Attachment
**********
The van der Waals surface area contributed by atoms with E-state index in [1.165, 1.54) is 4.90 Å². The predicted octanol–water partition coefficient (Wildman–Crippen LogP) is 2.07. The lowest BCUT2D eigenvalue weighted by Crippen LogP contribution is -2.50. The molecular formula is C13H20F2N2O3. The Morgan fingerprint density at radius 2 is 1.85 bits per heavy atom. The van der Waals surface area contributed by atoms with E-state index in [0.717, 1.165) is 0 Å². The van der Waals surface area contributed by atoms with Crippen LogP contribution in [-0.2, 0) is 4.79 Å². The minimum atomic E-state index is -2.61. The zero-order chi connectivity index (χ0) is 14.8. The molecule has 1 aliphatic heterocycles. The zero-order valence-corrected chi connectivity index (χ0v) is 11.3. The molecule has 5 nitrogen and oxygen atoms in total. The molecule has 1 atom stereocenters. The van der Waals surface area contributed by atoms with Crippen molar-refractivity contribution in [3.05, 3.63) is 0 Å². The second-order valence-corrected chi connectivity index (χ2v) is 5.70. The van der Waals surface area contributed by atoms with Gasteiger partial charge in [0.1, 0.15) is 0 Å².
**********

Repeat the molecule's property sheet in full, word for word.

The van der Waals surface area contributed by atoms with E-state index in [1.165, 1.54) is 4.90 Å². The predicted octanol–water partition coefficient (Wildman–Crippen LogP) is 2.07. The lowest BCUT2D eigenvalue weighted by Crippen LogP contribution is -2.50. The molecular formula is C13H20F2N2O3. The Morgan fingerprint density at radius 2 is 1.85 bits per heavy atom. The van der Waals surface area contributed by atoms with E-state index in [0.717, 1.165) is 0 Å². The van der Waals surface area contributed by atoms with Crippen LogP contribution in [-0.2, 0) is 4.79 Å². The minimum atomic E-state index is -2.61. The zero-order chi connectivity index (χ0) is 14.8. The molecule has 1 aliphatic heterocycles. The zero-order valence-corrected chi connectivity index (χ0v) is 11.3. The molecule has 5 nitrogen and oxygen atoms in total. The molecule has 1 atom stereocenters. The van der Waals surface area contributed by atoms with Crippen molar-refractivity contribution in [3.05, 3.63) is 0 Å². The second-order valence-corrected chi connectivity index (χ2v) is 5.70. The van der Waals surface area contributed by atoms with Gasteiger partial charge in [0.1, 0.15) is 0 Å².